Dominique Braun-Lasnier says her college career has been a decade-long journey.
When she graduated from Smoky Hill High School in 2011, Braun-Lasnier was offered a half-scholarship to Regis University, but she gave it up after a year and a half.
“I didn’t know what I wanted to do, and even with the scholarship, I didn’t want to pay that much to find out,” the first-generation college student says. Instead, she decided to spend time on her uncle’s sheep farm in southern Iowa.
“That’s where I fell in love with the rural life,” she says. “I grew up in the big city of Aurora, but I really liked working with animals.”
When she returned to Colorado, she became a nationally certified emergency medical technician and worked at Denver Health Medical Center while attending the University of Colorado Denver, with the goal of going to medical school. She soon discovered that she didn’t like being cooped up in a hospital, and decided that was not the career for her.
A friend who worked for the North American Limousin Foundation, a cattle breed association, asked Braun-Lasnier to help out with the National Western Stock Show, and she was hooked.
“I saw the value of the cattle industry to society, and I want to bring awareness of that to people and find ways to make it better,” Braun-Lasnier says.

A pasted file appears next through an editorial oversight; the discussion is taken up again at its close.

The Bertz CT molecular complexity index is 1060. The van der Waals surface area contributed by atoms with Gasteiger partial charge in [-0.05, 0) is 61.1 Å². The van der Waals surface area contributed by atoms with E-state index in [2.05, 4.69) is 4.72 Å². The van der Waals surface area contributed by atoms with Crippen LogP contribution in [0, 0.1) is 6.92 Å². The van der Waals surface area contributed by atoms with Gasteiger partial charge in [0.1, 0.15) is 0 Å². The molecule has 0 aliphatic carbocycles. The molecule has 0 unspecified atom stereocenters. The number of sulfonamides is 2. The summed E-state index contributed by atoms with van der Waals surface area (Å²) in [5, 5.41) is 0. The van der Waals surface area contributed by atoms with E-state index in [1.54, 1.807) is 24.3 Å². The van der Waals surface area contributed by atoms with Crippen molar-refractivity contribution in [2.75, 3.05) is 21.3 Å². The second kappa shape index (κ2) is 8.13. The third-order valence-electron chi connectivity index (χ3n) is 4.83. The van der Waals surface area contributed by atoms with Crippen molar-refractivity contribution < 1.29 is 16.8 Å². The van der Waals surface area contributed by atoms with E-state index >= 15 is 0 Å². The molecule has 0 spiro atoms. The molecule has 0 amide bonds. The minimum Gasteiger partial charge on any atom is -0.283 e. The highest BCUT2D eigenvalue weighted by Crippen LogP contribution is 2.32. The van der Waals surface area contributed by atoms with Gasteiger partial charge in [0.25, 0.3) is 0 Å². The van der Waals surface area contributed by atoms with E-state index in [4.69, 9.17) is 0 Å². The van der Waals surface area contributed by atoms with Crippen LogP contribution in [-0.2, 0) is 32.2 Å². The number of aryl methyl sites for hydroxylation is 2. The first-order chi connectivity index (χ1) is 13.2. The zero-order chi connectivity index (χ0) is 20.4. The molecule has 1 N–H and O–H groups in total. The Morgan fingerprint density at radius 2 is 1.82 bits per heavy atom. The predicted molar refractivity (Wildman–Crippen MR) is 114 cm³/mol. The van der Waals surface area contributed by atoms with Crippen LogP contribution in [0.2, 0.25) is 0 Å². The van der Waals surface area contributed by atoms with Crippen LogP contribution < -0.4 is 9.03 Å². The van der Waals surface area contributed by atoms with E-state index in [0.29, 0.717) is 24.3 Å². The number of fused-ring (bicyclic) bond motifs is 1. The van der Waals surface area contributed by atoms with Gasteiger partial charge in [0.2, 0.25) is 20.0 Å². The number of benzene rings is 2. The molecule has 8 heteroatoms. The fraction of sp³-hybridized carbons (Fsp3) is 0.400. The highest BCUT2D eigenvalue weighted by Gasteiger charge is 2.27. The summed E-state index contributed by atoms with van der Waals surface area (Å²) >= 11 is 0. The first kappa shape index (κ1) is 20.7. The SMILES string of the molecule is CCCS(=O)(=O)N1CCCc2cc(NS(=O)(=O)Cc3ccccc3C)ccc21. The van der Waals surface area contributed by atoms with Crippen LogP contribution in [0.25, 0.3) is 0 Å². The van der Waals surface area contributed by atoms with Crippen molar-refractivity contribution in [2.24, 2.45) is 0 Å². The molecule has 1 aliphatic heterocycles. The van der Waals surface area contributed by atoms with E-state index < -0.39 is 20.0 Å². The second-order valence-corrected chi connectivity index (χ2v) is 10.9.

That’s why she transferred to CSU in 2018 and is graduating with a bachelor’s in animal science with a minor in agricultural business. Braun-Lasnier has continued to work part-time for the foundation and for the USDA at the National Lab for Genetic Resource Preservation on campus.
“It’s a neat thing to see all the tanks of seeds and animal semen from years ago that have been frozen that we can still learn from today,” she says. “There’s so much work being done on genetics today, and I want to help that research along.”
Braun-Lasnier has also been involved in the Collegiate Livestock Association and Ag Adventure, helping educate people about agriculture and how it provides affordable and sustainable products beyond meat and clothing. Eventually she would like to own a ranch where the public and schools could participate in agriculture workshops and classes.
Steph Lebsock, Braun-Lasnier’s academic success coordinator, says she is the perfect type of student the College of Agricultural Sciences wants in its programs, not just because of her 4.0 GPA.
“Dominique has excelled in her classes, but it’s never been about the grade for her, it’s about what she’s learned and how she can apply that to what she wants to do,” Lebsock says. “She always has such a calm, positive attitude, and she’s so kind-hearted and willing to help. No matter what her career path, I know she will make an incredible difference in people’s lives.”
Braun-Lasnier would like to attend graduate school and continue working on livestock genetics, but here at the end of 2020, she says she’s “trying to make plans but not make too many plans.”
Through it all, Braun-Lasnier says she has had the support of her parents. “It’s been a rollercoaster for them, but they’ve supported me all the way here.”
Her advice for new college students?
“Work hard during the semester and finals won’t be so stressful. I’ve never stressed about finals, because I stayed on top of it the entire semester.”